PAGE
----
In “Clipping for the Commission: Creating Digital Educational Tools about the Global History of Religious Toleration,” Bram De Ridder reports on an innovative project funded by the European Commission. The RETOPEA (Religious Toleration and Peace) project tasked historians with creating “clippings,” or short discussions of historical events presented in an online exhibition aimed at European teenagers. De Ridder notes that the project truly can be defined as “applied history” as the EC asked historians to apply their knowledge to help promote an agenda, that of religious toleration. Although some academic colleagues voiced skepticism, even dismay, about the project, De Ridder found that “in reality [,] clipping the global history of religious toleration proved to be an extremely demanding exercise in processing historical information” and raised important questions about research methodology and communication. As he concludes, the project’s value “does not only lie in its impact on education and policymaking, but in its contribution to methodological reflection on applied history in a European, educational, and digital context.”

We close with Daniel S. Murphree’s “Remembering the ‘Dade Massacre’”: Regional Memory, Settler Colonialism, and Native American Perspectives,” examines the long process of the creation of a Florida state park commemorating what had originally been termed a “massacre” of US soldiers by Seminole forces. Murphree finds that contrary to expectations, the park founders resisted demonizing actions of the Seminole fighters, largely understanding their actions in the context of illegal land claims by the US in the nineteenth century. Notably, Murphree finds that the even greater attention in the park given to the perspective of Seminole participants in recent decades emerged from the efforts not of professional historians, academic or public, but from historical reenactors, whose authority in terms of historical interpretation has often been not fully recognized. Today, although the park does not have a formal relationship with Indigenous descendants, Murphree finds that “in the park’s recent historical reenactments, advocates of interpreting settler colonialism and of collaborating with Native American descendants will find the influence of both in subtle, if important, ways.”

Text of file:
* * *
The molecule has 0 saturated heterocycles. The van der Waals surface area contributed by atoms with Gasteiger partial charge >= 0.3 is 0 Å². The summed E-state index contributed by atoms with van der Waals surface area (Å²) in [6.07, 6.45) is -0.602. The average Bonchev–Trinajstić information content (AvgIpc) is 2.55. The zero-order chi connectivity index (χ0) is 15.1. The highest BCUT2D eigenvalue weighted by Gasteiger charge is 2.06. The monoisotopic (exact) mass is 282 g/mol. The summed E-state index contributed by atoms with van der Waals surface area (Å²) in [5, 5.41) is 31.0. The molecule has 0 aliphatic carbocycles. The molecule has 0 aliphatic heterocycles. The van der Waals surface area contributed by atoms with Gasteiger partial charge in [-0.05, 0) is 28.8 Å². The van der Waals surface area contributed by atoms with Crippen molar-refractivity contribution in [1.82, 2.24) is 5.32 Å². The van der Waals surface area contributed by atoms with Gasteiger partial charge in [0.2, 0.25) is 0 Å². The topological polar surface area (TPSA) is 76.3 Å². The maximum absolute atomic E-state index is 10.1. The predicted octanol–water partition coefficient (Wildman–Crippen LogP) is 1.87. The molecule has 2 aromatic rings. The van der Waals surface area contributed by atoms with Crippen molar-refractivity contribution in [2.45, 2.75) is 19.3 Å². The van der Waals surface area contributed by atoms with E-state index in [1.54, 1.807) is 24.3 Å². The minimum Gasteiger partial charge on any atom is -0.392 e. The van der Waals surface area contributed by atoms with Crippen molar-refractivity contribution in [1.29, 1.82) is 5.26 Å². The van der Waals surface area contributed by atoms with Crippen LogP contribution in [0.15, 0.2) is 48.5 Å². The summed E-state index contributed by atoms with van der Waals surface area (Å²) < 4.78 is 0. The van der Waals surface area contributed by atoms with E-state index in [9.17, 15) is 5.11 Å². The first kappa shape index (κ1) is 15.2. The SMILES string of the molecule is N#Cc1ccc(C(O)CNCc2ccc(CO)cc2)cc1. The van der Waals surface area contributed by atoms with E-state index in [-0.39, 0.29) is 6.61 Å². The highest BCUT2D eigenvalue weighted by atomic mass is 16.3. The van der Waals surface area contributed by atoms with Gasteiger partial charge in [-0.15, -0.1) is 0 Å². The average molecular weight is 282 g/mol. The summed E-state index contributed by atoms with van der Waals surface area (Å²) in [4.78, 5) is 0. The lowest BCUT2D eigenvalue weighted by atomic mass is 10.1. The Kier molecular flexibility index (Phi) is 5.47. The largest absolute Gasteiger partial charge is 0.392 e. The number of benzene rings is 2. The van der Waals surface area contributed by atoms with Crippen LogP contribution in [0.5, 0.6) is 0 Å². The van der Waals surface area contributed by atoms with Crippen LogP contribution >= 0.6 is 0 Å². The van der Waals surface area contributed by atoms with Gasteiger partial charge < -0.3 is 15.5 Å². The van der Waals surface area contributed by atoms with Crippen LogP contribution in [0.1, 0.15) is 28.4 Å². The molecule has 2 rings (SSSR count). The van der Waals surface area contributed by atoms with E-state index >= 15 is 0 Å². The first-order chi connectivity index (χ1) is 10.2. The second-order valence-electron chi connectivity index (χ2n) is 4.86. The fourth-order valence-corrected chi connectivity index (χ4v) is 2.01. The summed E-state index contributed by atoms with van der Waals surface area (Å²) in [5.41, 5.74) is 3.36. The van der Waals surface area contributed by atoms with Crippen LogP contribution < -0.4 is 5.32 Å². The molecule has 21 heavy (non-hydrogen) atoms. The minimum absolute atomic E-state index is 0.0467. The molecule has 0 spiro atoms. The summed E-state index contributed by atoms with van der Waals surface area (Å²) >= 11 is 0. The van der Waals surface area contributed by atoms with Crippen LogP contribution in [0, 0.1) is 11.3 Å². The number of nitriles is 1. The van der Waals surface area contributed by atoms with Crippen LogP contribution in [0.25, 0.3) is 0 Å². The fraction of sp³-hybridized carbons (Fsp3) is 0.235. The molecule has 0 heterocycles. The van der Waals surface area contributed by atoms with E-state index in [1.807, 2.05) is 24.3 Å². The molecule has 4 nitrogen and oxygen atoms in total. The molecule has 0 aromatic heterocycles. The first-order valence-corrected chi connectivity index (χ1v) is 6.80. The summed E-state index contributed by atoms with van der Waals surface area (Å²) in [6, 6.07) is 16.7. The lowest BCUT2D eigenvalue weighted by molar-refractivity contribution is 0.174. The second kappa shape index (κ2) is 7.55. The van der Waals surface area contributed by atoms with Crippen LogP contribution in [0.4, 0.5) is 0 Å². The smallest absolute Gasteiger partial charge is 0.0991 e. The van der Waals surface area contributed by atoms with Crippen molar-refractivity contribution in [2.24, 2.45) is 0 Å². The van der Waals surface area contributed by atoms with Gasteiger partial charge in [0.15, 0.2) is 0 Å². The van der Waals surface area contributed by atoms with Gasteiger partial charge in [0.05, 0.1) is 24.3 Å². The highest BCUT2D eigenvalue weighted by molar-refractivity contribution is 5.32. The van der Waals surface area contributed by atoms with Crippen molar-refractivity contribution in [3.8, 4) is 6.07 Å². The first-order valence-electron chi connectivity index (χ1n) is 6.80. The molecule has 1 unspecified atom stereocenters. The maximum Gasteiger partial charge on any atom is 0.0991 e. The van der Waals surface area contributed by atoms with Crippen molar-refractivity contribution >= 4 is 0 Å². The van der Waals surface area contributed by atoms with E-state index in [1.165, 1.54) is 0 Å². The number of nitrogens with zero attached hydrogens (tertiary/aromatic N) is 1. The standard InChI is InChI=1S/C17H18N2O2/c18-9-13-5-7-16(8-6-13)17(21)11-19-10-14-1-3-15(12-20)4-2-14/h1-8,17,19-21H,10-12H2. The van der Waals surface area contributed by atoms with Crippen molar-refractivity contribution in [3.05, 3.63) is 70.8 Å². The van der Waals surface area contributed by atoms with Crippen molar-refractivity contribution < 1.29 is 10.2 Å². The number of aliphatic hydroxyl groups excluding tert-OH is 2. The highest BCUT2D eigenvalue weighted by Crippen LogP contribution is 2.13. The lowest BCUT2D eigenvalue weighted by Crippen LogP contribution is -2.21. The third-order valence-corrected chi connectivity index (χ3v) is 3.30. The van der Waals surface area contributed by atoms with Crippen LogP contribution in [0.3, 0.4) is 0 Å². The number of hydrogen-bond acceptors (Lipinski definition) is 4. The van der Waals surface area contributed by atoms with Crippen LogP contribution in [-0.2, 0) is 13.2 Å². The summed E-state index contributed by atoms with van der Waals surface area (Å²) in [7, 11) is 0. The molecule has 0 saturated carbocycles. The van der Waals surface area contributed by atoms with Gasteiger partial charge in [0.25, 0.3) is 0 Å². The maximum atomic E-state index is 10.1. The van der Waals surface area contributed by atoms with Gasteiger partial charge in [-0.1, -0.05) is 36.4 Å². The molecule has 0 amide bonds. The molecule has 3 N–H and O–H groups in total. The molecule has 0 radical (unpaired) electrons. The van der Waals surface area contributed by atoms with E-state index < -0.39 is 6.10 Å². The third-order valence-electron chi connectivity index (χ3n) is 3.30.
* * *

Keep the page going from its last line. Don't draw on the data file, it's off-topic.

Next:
Finally, I would like to thank Nicole Belolan for her service as co-editor for The Public Historian. Her time with the journal, and especially her work as reviews editor for museums, exhibitions, films, and podcasts, has greatly improved the journal during her five years working with us. She has especially pushed The Public Historian to give greater attention to issues of disability and accessibility. We will miss her and wish her the best.

~Sarah H. Case, the editor of The Public Historian, earned her MA and Ph.D. in history at the University of California, Santa Barbara, where she is a continuing lecturer in history, teaching courses in public history, women’s history, and the history of the South. She is the author of Leaders of Their Race: Educating Black and White Women in the New South (Illinois, 2017) and articles on women and education, reform, and commemoration.